Dutch news in brief, Thursday 18 September 2008
Find out what’s the latest news in the Netherlands in the roundup of today’s press from Radio Netherlands.18 September 2008
Party leaders debate the budget
Trouw reports that Mark Rutte, leader of the conservative VVD, compared the budget to a cheap ad for a wide screen TV. "Buy now; pay in 2010", he said, adding that it was "full of holes". The conservative leader accused the government of ignoring the global financial meltdown. "Storm clouds are gathering on the horizon but this cabinet is busy putting the parasols up and handing out sun block".
Agnes Kant, leader of the Socialist Party, took part in the budget day debate for the first time as party leader, and AD assesses her performance as "routine" and "full of predictable SP rhetoric". De Telegraaf quotes Ms Kant as saying, "it is clear that the Christian Democrats are in charge", and she dismisses the Labour Party as being, "sown into a suit tailored by the CDA".
Survivors of 1947 massacre demand reparations
The NRC Handelsblad and its sister paper NRC.next both cover demands by survivors of the 1947 massacre in the Indonesian village of Rawagede for a full apology and compensation from the Dutch government. According to one surviving eyewitness, now in his late 80s, Dutch soldiers counted to three and started shooting at the men in the village, killing 431 people. Last week, a Dutch lawyer and The Foundation Committee of Dutch Honorary Debts called for the government to accept responsibility for the executions, recognize the suffering and compensate the victims.
The foundation's chairperson, Batara Hutagalung, tells NRC.next that his interest in Dutch war crimes during Indonesia's struggle for independence came after reading his father's unpublished memoirs in the late 1990s. After reading that Britain had compensated Indonesians for the bombing of Surabaya, he began to wonder whether the Netherlands had granted reparations. Mr Hutagalung, who lived in Germany until 1992, says, "Even then, the Nazis were still being hunted and brought to justice and I wondered why it wasn't happening in the Netherlands".
Mr Hutagalung says even though former Foreign Minister Ben Bot expressed his regret in 2005, it is not enough. "Regret is not the same as an apology. I don't understand why it is so difficult to say sorry".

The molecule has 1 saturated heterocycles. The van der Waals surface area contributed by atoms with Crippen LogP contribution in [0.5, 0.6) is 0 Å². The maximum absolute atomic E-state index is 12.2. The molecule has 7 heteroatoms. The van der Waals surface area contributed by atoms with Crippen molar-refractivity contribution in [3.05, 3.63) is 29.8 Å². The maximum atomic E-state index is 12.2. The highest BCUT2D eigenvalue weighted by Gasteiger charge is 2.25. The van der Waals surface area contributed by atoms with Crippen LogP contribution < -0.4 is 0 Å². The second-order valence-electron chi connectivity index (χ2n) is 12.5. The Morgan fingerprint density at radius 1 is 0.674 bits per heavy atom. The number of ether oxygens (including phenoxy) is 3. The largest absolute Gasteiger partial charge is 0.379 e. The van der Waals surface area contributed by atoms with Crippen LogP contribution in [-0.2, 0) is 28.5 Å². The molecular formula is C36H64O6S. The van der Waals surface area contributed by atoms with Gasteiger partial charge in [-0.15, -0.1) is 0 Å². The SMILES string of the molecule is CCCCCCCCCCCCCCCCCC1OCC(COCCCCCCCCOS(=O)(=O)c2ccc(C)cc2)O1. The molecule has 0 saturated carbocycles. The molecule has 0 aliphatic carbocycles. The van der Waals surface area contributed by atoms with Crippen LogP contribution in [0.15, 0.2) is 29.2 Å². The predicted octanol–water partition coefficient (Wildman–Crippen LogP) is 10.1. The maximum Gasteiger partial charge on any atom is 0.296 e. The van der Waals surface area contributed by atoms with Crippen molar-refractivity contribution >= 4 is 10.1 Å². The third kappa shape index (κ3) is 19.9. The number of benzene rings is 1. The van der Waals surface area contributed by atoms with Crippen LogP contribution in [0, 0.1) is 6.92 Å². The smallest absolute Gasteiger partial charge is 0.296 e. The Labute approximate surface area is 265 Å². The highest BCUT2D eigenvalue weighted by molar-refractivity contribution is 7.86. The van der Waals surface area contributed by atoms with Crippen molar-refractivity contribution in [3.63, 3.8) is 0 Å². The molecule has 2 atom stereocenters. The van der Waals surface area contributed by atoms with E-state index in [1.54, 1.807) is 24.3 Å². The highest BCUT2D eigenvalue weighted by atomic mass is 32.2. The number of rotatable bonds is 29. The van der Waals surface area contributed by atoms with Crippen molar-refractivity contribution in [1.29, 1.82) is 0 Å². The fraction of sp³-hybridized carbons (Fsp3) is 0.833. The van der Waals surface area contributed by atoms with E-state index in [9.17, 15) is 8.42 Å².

Health inspectors close Lelystad hospital
The closure of all seven operating theatres in a hospital in Lelystad is AD’s lead story today. The paper writes that Dutch Health Care Inspectorate (IGZ) investigators discovered that the operating theatres do not meet the minimum standards, and they forced the hospital authorities to call a halt to all operations and close the operating theatres. The paper also reports that hospital authorities were aware of the problems with the operating theatres for four months but did nothing to correct them. AD writes, "Patients were exposed to potentially life-threatening infections but the directors failed to act".
According to the paper, an IGZ spokesperson called the situation "extremely serious" and remarked that, "There is a culture of nonchalance in this hospital".
Global warming may increase death and disease
Trouw predicts that global warming will increase the number of deaths in the Netherlands due to heatstroke and insect-born diseases. The predictions were contained in a report released yesterday by experts from several Dutch universities. One of the researchers said, "deaths will increase in the summer months and we have to be far better prepared than we are now".
The experts also predicted an increase in insect-born diseases such as Lyme Disease, malaria and dengue fever. One entomologist warns that it is entirely possible that the Asian tiger mosquito, which transmits dengue fever and has already established itself in Italy and southern France, could also colonise the Netherlands.
Students steal cutlery from university canteen
AD reports that between 20 and 25 percent of the cutlery disappears from the canteen at the Technical University of Delft every year, and that a significant number of plates and cups are never returned to the canteen either. AD writes, "The authorities suspect that people are stealing the knives, forks and spoons".
According to an employee of the university's technical and support staff, most of the dishware goes missing at the beginning of the academic year. "It appears that the first-year students take the cutlery and crockery because they need them for their new apartments".
[Radio Netherlands / Jacqueline Carver / Expatica]